On the Horizon: 10/31/12

Welcome to "On the Horizon"

Issue 203: Choosing Optimism

On the Horizon is an award winning weekly ezine for parents of children with developmental disabilities who want simple, effective strategies to reduce stress, support their child’s development, and improve quality of life for the whole family.

To keep receiving On the Horizon, please add the email address "nicolebeurkens@horizonsdrc.com" to your safe address list.

  • A Note from Nicole: Send thoughts to our East Coast readers
  • Feature Article: Choosing Optimism
  • Ask the Horizons Team
  • Upcoming Events
  • Recommended Resources

Hi Everyone!

It’s a blustery cold day here in West Michigan, but nothing compared to what our friends on the East Coast are experiencing right now. I hope all of our readers in the path of this storm are staying safe amidst all of the damage and ongoing horrible weather. We are thinking of you all and hoping things can get back to normal quickly.

The feature article this week is a new one from me about optimism. I find that this is an essential ingredient for success when working with families, and it can be difficult to achieve at times. I hope it provides some inspiration to those of you who need to hear it today. If you feel like you could use a daily dose of inspiration on your parenting journey, you may want to check out our featured resource this week – Parent Success Cards. These cards will provide you with a thought or idea to help you shift from negative to positive thinking in your interactions with your children.

The Q&A below covers the important topic of writing IEP goals and objectives, and provides a helpful resource for those of you who want to improve in this area. 

Wishing you a wonderful week!

Looking to the horizon,

Choosing Optimism

By Nicole Beurkens, PhD

Positive and negative. Hope and despair. Optimism and Pessimism.  I don’t have to look far on most days to see the stark contrast that exists between these two very different sides of the same coin. In my work with families of children with special needs the realities of challenges are all too real, and the potential for families to fall into negative thinking all too common. Yet even in the most challenging of circumstances optimism can grow and flourish. I see it daily in families faced with incredible obstacles.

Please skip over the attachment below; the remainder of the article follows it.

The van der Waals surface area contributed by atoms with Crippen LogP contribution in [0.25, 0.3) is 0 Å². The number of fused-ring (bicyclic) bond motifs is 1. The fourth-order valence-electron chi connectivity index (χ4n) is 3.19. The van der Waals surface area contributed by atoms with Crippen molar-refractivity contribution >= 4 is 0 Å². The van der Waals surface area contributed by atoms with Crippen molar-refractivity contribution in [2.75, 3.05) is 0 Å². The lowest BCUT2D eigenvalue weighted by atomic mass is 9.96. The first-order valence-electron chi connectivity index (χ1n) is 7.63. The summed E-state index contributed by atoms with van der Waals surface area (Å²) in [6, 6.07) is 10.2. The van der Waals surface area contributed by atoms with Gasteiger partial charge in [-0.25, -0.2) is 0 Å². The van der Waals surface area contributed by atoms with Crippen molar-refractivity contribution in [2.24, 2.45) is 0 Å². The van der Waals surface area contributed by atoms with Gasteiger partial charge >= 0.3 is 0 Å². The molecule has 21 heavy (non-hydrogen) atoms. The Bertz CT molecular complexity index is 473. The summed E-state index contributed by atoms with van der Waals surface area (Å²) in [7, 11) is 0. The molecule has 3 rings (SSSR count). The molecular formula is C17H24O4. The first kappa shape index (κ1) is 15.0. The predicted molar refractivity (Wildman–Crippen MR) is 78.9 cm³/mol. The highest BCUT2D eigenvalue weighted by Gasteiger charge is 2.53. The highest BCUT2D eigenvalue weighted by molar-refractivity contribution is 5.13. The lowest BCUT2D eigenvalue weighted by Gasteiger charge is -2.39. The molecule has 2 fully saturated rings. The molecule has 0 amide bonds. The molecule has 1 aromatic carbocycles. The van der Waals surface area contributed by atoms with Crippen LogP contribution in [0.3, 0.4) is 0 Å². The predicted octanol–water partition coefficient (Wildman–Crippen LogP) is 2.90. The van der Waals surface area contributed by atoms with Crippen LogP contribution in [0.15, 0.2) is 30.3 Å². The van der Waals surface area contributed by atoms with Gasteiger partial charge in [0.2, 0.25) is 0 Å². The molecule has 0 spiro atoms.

There are few places where optimism shines more brightly than in the heart and eyes of a parent. Even before we have children we spend time dreaming about who they will be, what they will become, and what our lives will be like together. We create rosy images in our minds of how we will be as parents and who we will help our children become. When a baby is born into the world, hope and optimism abounds. A new life is the ultimate clean slate; holding endless potential and hope. Parents beam while imagining what is on the horizon for this new little life, and for theirs together.

Click here to read the rest of this article…


I am a special education teacher working with students in grades 3-6. One of our areas for school improvement this year is writing more specific IEPs, including tightening up our goals and objectives. I have to say that this is something I didn’t get a lot of instruction in when I was in college, and I’m frustrated with how to write specific measurable goals and objectives for my students with a wide variety of needs. Our improvement team is especially struggling with goals/objectives in the areas of social and emotional skills. Do you have any suggestions or resources we could use to help us in this area?

Thanks –
Karen in New Jersey


Thanks for being brave enough to ask this question! Many school professionals feel like this is an area of weakness for them, but most don’t take the time to ask questions and get better at it. You are correct that writing specific, measurable, meaningful goals and objectives is really important. I often see IEPs where the same broad generic goals are written year after year, and no one working with the student can say for sure whether they are achieved or not. One of my favorite resources to help in this area is the book The IEP From A to Z: How to Create Meaningful and Measurable Goals and Objectives by Dianne Twachtman-Cullen and Jennifer Twachtman-Bassett. I have used this book in graduate level education courses I have taught, and students find it to be an excellent resource. The book covers general principles of writing appropriate goals and objectives, and then provide specific examples across a variety of skills areas (including social goals). I think you and your team will find this very helpful as you tackle this area together over the course of the year.


Follow Us:

Upcoming Events

Hear Nicole Speak

Upcoming dates and locations where Nicole Beurkens, PhD will be speaking:

Autism and Other Neurodevelopmental Disorders: Practical Strategies to Improve Processing

November 14, 2012 in Winchester, Virginia

November 15, 2012 in Charlottesville Virginia

November 16, 2012 in Richmond, Virginia

February 6, 2013 in Bridgeport, CT

February 7, 2013 in Cromwell, CT

February 8, 2013 in Warwick, RI


Parent Success Cards

Discover a Daily Dose of Inspiration and Encouragement to Stay Focused on What’s Truly Important.

More Information >>